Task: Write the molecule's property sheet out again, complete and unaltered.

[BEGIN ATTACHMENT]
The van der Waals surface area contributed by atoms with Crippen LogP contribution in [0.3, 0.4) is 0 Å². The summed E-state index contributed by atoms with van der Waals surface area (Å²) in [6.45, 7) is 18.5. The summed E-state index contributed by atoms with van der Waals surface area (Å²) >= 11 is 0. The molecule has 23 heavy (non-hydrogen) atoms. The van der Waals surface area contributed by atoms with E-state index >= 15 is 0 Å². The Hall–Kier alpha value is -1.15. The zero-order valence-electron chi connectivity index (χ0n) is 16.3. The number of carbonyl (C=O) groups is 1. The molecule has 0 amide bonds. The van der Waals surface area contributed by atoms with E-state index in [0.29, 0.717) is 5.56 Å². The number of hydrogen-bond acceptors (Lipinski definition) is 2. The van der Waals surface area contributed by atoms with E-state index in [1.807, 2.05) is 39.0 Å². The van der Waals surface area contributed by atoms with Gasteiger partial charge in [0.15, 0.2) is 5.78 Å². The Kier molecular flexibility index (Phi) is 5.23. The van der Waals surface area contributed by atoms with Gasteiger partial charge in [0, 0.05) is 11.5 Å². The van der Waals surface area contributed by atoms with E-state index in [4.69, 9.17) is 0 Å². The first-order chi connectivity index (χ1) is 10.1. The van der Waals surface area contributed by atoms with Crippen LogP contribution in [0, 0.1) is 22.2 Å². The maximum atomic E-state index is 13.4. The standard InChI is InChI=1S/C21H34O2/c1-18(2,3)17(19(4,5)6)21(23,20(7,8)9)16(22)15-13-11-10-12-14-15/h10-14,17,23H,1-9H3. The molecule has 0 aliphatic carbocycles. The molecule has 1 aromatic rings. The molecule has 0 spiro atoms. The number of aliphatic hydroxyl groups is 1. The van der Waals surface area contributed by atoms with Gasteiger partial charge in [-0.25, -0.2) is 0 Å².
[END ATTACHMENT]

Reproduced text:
The van der Waals surface area contributed by atoms with Crippen LogP contribution in [0.3, 0.4) is 0 Å². The summed E-state index contributed by atoms with van der Waals surface area (Å²) in [6.45, 7) is 18.5. The summed E-state index contributed by atoms with van der Waals surface area (Å²) >= 11 is 0. The molecule has 23 heavy (non-hydrogen) atoms. The van der Waals surface area contributed by atoms with E-state index >= 15 is 0 Å². The Hall–Kier alpha value is -1.15. The zero-order valence-electron chi connectivity index (χ0n) is 16.3. The number of carbonyl (C=O) groups is 1. The molecule has 0 amide bonds. The van der Waals surface area contributed by atoms with E-state index in [0.29, 0.717) is 5.56 Å². The number of hydrogen-bond acceptors (Lipinski definition) is 2. The van der Waals surface area contributed by atoms with E-state index in [1.807, 2.05) is 39.0 Å². The van der Waals surface area contributed by atoms with Gasteiger partial charge in [0.15, 0.2) is 5.78 Å². The Kier molecular flexibility index (Phi) is 5.23. The van der Waals surface area contributed by atoms with Gasteiger partial charge in [0, 0.05) is 11.5 Å². The van der Waals surface area contributed by atoms with E-state index in [4.69, 9.17) is 0 Å². The first-order chi connectivity index (χ1) is 10.1. The van der Waals surface area contributed by atoms with Crippen LogP contribution in [0, 0.1) is 22.2 Å². The maximum atomic E-state index is 13.4. The standard InChI is InChI=1S/C21H34O2/c1-18(2,3)17(19(4,5)6)21(23,20(7,8)9)16(22)15-13-11-10-12-14-15/h10-14,17,23H,1-9H3. The molecule has 0 aliphatic carbocycles. The molecule has 1 aromatic rings. The molecule has 0 spiro atoms. The number of aliphatic hydroxyl groups is 1. The van der Waals surface area contributed by atoms with Gasteiger partial charge in [-0.25, -0.2) is 0 Å².